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Are your file cabinets busting at the seams? Is it time to retire and store outdated documents?
Good records management will help organize your business. More importantly, it will keep your company in compliance with legal and legislative requirements.
"The legal authorities hold companies responsible for managing their records. If records are missing and they come to be important, particularly in litigation — it can result in some severe legal fines," says Diane Carlisle, director of professional resources for the Association for Informational Management Professionals.
The good news is only 5% of your records need to be kept indefinitely, according to experts at Iron Mountain, a national records management company. The rest can be destroyed after a specified period of time.
Bankers Box offers the following sample record retention guidelines.
|Permanently||Seven years||Three years||One year|
|Stock and bond certificates||Bank statements||Cash slips||Sales and service correspondence|
|General ledgers||Credit and collection correspondence||Budget worksheets||Requisitions|
|Profit and loss statements||Uncollectible accounts
||Commission reports||Lease records|
|Audit reports||Expense reports||Petty cash records||Sales and marketing correspondence|
|Minutes from board of directors' meetings||Accident reports, injury claims, settlements
||Expired insurance policies||Employee travel information|
"[Keep] in the office those records that are most critical for your daily operations [along with] the prior year's records," recommends Carlisle.
The rest can be packed into cardboard storage containers. Cardboard storage drawers are best for outdated files you might need to view semi–regularly. Cardboard storage boxes with lids work best for those files you're keeping for legal reasons, but don't anticipate needing. Both have the ability to be stacked as many as ten high.
If you opt to store records in your business' basement, be sure there is clearance between the floor and the boxes to protect your files against potential flooding. A wooden palette should do the job.
Check the storage room's climate, especially if you're storing records that have been transferred onto microfilm or other media formats. Extreme temperatures or humidity may degrade microfilm and media images over time. You'll also want to be sure your business files are safe from vermin.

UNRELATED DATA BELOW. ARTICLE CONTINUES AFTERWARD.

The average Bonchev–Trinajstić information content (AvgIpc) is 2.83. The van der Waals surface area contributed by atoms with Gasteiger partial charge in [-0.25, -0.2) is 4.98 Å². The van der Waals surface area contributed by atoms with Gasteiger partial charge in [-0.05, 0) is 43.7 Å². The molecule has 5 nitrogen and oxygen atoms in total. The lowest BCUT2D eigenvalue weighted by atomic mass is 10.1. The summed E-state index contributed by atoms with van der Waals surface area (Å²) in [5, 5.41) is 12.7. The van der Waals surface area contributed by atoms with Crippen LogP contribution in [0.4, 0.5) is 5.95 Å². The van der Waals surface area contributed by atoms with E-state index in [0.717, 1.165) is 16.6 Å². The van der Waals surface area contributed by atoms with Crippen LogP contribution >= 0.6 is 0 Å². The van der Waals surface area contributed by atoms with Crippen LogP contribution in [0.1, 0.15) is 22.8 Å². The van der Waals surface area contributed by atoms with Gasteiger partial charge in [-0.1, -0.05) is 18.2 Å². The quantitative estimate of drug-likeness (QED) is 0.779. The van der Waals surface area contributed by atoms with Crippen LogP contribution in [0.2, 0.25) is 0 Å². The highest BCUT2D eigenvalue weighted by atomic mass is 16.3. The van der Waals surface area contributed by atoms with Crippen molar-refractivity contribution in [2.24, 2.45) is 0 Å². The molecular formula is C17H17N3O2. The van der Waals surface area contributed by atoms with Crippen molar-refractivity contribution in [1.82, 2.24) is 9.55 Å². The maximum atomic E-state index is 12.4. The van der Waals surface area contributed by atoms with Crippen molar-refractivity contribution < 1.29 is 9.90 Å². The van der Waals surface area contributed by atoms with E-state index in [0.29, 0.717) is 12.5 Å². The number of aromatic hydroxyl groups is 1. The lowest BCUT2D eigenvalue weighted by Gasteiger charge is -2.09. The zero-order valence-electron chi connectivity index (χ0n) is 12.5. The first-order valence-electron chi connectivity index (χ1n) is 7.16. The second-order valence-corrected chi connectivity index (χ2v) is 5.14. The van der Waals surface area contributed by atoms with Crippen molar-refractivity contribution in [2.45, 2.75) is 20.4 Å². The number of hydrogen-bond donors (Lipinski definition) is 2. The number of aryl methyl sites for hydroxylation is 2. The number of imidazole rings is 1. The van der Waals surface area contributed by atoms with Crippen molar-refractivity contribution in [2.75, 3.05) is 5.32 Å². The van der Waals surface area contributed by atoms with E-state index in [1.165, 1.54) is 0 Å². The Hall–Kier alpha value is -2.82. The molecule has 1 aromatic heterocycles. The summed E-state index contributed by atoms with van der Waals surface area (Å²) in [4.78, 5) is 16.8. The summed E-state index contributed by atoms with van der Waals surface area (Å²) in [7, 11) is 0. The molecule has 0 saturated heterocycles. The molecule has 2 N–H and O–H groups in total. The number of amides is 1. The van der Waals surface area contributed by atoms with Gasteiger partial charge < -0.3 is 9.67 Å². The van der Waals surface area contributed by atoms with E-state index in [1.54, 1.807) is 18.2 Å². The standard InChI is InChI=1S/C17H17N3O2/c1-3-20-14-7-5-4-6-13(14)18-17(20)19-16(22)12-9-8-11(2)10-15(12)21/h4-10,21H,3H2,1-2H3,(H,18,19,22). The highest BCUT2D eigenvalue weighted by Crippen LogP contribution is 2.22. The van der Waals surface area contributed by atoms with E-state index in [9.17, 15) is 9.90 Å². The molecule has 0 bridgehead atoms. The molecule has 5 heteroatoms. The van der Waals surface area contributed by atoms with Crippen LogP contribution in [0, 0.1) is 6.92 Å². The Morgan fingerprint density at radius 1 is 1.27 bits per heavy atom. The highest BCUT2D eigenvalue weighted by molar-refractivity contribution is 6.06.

One person should maintain your records room as well as keep track of which records have been removed and by whom.
"The average company usually doubles its entire volume of records every ten years," according to the Bankers Box Records Management Handbook.
At some point, you may want to consider outsourcing the storage of your records to a professional records management company. If you do, evaluate these facilities carefully. Again, check to see if your documents will be protected against potential floods, extreme temperatures, and vermin. Additionally, you'll want to inquire whether the building is burglar–, earthquake–, and fire–proof.
When the retention period for certain records expires, you'll want to destroy them safely. According to the article Records Retention and Disposal by Edwin Powell and published in OfficeSolutions, "sometimes outdated documents are worth far more to others than they are to you. Corporate espionage costs U.S. businesses more than $7 billion a year, and the onus is on potential victims to protect themselves since "dumpster divers" are protected under the law. Anything put out in the trash is considered fair game for anyone who wants to retrieve it."
Today's shredders will not only destroy paper, but some will also handle computer disks, CDs, audio and videocassettes, as well as credit cards. Straight–cut shredders cut your documents into long strips, while cross–cut shredders tear up your records into small pieces of paper, similar to confetti.
If you opt for a shredder, purchase one that is large enough and fast enough to manage your destruction process.